Remember the good old days when Superman was the star of Action Comics?
I liked those days.
With New Krypton wrapping up, I was looking forward to seeing Superman back in Action. But with Grounded keeping him busy, Action Comics needs a new star.
Enter ... Lex Luthor?
Action Comics #890 is the first chapter of Lex's year to shine. Written by Paul Cornell, drawn by Pete Woods, covers by David Finch, DC certainly has put togetger a tremendous creative team for the book. Will such an amalgamation of talent lead to a great story? And will it captivate me enough to make me forget the fact that (assuming this story goes 12 issues) we will have gone 2.5 years without Superman starring in the book he has headlined for the last 70+ years. I can only hope.
But having Luthor star? Bold choice. To make it work, we need to really get inside Luthor's mind and understand him. This needs to be as much an examination of him as a character as it is a story of him lusting for power.
The issue starts with Luthor being hung upside down from the penthouse of the LexCorp tower by a number of armed men. Despite being kidnapped and a dropped rope away from death, Luthor seems more amused than scared and remembers what led him to this point.
Earlier in the week, Luthor is working with his staff to track down a 'power' he wishes to obtain. When one of his underlings says Luthor can't have that power, Lex casually destroys the man's life, firing him and vowing to destroy his reputation.
It is enough to enrage the scientist who attacks Lex, striking him in the head with a flashlight.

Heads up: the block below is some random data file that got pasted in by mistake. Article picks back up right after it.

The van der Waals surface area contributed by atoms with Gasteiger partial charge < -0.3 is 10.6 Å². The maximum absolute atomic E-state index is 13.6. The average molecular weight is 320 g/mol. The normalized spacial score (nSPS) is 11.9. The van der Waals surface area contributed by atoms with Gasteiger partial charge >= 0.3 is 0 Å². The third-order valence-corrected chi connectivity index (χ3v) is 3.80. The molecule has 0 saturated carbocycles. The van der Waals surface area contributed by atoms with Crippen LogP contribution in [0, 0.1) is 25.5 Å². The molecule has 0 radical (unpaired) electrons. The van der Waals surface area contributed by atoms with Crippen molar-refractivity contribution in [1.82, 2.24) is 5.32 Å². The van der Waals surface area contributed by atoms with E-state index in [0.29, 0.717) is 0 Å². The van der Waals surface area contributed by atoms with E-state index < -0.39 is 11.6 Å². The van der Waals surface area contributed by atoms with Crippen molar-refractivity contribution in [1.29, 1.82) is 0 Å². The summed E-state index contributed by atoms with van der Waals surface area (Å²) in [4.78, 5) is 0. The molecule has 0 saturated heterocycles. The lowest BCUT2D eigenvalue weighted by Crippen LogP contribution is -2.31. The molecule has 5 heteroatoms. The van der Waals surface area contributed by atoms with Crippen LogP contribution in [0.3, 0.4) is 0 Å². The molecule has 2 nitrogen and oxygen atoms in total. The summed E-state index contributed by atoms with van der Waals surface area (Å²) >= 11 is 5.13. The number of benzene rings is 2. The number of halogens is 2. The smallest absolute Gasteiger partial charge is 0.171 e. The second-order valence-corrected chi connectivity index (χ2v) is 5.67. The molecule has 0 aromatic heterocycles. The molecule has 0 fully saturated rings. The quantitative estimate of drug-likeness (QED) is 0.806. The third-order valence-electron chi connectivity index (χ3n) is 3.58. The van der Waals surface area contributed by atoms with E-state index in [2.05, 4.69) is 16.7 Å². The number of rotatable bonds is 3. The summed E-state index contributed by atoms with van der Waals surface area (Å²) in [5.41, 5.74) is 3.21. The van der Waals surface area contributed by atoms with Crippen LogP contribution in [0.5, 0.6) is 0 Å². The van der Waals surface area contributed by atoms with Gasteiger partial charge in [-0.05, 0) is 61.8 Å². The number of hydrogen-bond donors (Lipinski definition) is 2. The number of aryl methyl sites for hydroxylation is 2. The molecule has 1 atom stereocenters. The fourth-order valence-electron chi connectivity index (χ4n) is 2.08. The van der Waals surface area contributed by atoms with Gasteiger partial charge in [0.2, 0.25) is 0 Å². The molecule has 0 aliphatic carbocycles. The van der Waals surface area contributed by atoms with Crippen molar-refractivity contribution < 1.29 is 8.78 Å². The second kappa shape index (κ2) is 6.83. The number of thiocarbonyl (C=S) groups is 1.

I do like how nonchalant Lex is when he discards the man. He obviously thinks he is completely above this man who can be crushed like a bug for simply disagreeing.
Discussing the events of the attack over dinner with Lois (??), Lex simply cannot continue until he rids the world of the man who attacked him. Destroying his reputation is not enough. He has a sniper kill him.
I thought this was a good moment to see deeper into Lex's twisted mind. For a split second, Lex was helpless. It's true ... if this man had better aim or more strength he could have really damaged Luthor. And Lex can't bear to think of that. All threats need to be eliminated.
It also reminded me that Luthor is simply a man living amongst super-beings. A well-placed blow from a flashlight could kill him. And perhaps that motivates Lex most of all. How can he be considered powerful on this planet. How can he achieve that power?
Well, he tasted it in Blackest Night. When he wielded the orange ring, he suddenly had more power than he has ever known. But with that orange light came that absolute need for more. It is powered by avarice after all. And that need ... maybe like an addict needing a fix ... has made Lex less calculating than usual. His needs are driving him to work faster, less safely, less hidden than usual.
He needs power now. Unlike the old days when his plots and plans would slowly unfold, he wants everything to come to him quickly.
And he knows what he would do if he had that power, make everyone bow before him.
Again, this sort of story only works if you can dig deeper into the protagonist's mind and make the reader care. Sure, this looks like your standard image of a victorious Luthor. But the people kneeling at his feet are Superman and Lex's father. It shows that his abusive father still has some sort of hold on Luthor, that trauma still gnawing at him.
But add the that the universal pantheon before him (Darkseid, a Guardian, Brainiac included) and you understand just where Luthor thinks he belongs in the Cosmic arena.